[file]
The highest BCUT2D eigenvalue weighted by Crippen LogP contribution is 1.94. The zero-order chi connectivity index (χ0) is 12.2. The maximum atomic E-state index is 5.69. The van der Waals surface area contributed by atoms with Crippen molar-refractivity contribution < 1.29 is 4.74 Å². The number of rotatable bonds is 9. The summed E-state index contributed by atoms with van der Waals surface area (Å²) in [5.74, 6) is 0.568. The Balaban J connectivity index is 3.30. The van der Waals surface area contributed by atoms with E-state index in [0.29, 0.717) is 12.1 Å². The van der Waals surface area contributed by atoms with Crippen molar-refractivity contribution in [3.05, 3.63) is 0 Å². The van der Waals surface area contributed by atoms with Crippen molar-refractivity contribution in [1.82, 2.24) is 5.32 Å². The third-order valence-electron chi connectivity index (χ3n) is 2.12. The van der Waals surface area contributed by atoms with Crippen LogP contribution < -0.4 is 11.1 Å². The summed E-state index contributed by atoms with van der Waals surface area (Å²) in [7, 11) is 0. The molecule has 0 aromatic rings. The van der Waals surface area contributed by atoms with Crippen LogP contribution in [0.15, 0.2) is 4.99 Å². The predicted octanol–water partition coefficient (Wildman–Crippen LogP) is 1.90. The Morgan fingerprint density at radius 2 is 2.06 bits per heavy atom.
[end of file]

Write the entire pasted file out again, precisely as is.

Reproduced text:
The highest BCUT2D eigenvalue weighted by Crippen LogP contribution is 1.94. The zero-order chi connectivity index (χ0) is 12.2. The maximum atomic E-state index is 5.69. The van der Waals surface area contributed by atoms with Crippen molar-refractivity contribution < 1.29 is 4.74 Å². The number of rotatable bonds is 9. The summed E-state index contributed by atoms with van der Waals surface area (Å²) in [5.74, 6) is 0.568. The Balaban J connectivity index is 3.30. The van der Waals surface area contributed by atoms with E-state index in [0.29, 0.717) is 12.1 Å². The van der Waals surface area contributed by atoms with Crippen molar-refractivity contribution in [3.05, 3.63) is 0 Å². The van der Waals surface area contributed by atoms with Crippen molar-refractivity contribution in [1.82, 2.24) is 5.32 Å². The third-order valence-electron chi connectivity index (χ3n) is 2.12. The van der Waals surface area contributed by atoms with Crippen LogP contribution < -0.4 is 11.1 Å². The summed E-state index contributed by atoms with van der Waals surface area (Å²) in [7, 11) is 0. The molecule has 0 aromatic rings. The van der Waals surface area contributed by atoms with Crippen LogP contribution in [0.15, 0.2) is 4.99 Å². The predicted octanol–water partition coefficient (Wildman–Crippen LogP) is 1.90. The Morgan fingerprint density at radius 2 is 2.06 bits per heavy atom.